An informal way to describe the difference between the model of a process and the actual process behavior is in terms of bandwidth. It is common to hear “The model is good out to 8 radians/second.” The precise meaning is not clear, but it is reasonable to believe that for frequencies lower than, say, 5 rad/s, the model is accurate, and for frequencies beyond, say, 30 rad/s, the model is not necessarily representative of the process behavior. In the frequency range between 5 and 30, the guaranteed accuracy of the model degrades.

The uncertain linear, time-invariant dynamics object ultidyn can be used to model this type of knowledge. A ultidyn object represents an unknown linear system whose only known attribute is a uniform magnitude bound on its frequency response. When coupled with a nominal model and a frequency-shaping filter, ultidyn objects can be used to capture uncertainty associated with the model dynamics.

Suppose that the behavior of the system modeled by H significantly deviates from its first-order behavior beyond 9 rad/s, for example, about 5% potential relative error at low frequency, increasing to 1000% at high frequency where H rolls off. To model frequency domain uncertainty as described above using ultidyn objects, first create the nominal system Gnom, using model elements like tf, ss, or zpk. Gnom itself might already have parameter uncertainty. In this case Gnom is H, the first-order system with an uncertain time constant.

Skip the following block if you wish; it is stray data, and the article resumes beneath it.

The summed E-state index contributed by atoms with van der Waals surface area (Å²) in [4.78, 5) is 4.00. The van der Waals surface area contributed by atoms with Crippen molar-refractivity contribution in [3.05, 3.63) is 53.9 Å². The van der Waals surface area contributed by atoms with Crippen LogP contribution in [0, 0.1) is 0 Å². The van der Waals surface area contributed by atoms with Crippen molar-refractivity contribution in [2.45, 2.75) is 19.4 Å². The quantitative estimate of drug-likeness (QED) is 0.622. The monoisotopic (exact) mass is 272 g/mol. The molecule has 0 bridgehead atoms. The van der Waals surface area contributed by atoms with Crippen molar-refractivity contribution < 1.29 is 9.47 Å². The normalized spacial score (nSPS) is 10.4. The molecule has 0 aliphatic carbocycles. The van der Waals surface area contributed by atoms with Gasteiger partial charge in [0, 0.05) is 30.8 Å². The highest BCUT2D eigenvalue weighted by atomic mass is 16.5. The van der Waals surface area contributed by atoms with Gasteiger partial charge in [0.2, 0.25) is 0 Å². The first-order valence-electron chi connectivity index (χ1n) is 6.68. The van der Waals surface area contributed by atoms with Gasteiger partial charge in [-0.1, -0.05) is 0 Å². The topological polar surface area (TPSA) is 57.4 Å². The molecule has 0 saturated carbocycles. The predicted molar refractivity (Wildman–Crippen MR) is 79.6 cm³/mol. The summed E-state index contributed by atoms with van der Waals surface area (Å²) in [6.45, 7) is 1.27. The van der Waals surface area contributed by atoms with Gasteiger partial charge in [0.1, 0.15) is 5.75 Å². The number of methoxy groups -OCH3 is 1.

bw = ureal('bw',5,'Percentage',10);
H = tf(1,[1/bw 1]);
Gnom = H;

Create a filter W, called the weight, whose magnitude represents the relative uncertainty at each frequency. The utility makeweight is useful for creating first-order weights with specific low- and high-frequency gains, and specified gain crossover frequency.

W = makeweight(.05,9,10);

Create a ultidyn element Delta with magnitude bound of 1. The uncertain model G is formed by G = Gnom*(1+W*Delta). (If the magnitude of W represents an absolute rather than relative uncertainty, then use G = Gnom + W*Delta instead.)

Delta = ultidyn('Delta',[1 1]);
G = Gnom*(1+W*Delta)
Uncertain continuous-time state-space model with 1 outputs, 1 inputs, 2 states.
The model uncertainty consists of the following blocks:
  Delta: Uncertain 1x1 LTI, peak gain = 1, 1 occurrences
  bw: Uncertain real, nominal = 5, variability = [-10,10]%, 1 occurrences

Type "G.NominalValue" to see the nominal value and "G.Uncertainty" to interact with the uncertain elements.

The result G is an uncertain system with dependence on both Delta and bw. Make a Bode plot of random samples of G to get a sense of the range of possible system behavior over the frequency range 0.1–100 rad/s.

bodeplot(G,{1e-1 1e2})

Gain and Phase Uncertainty

A special case of dynamic uncertainty is uncertainty in the gain and phase in a feedback loop. Modeling gain and phase variations in your uncertain system model lets you verify stability margins during robustness analysis or enforce them during robust controller design. Use the umargin control design block to represent gain and phase variations in feedback loops. For more information, see Uncertain Gain and Phase.

See Also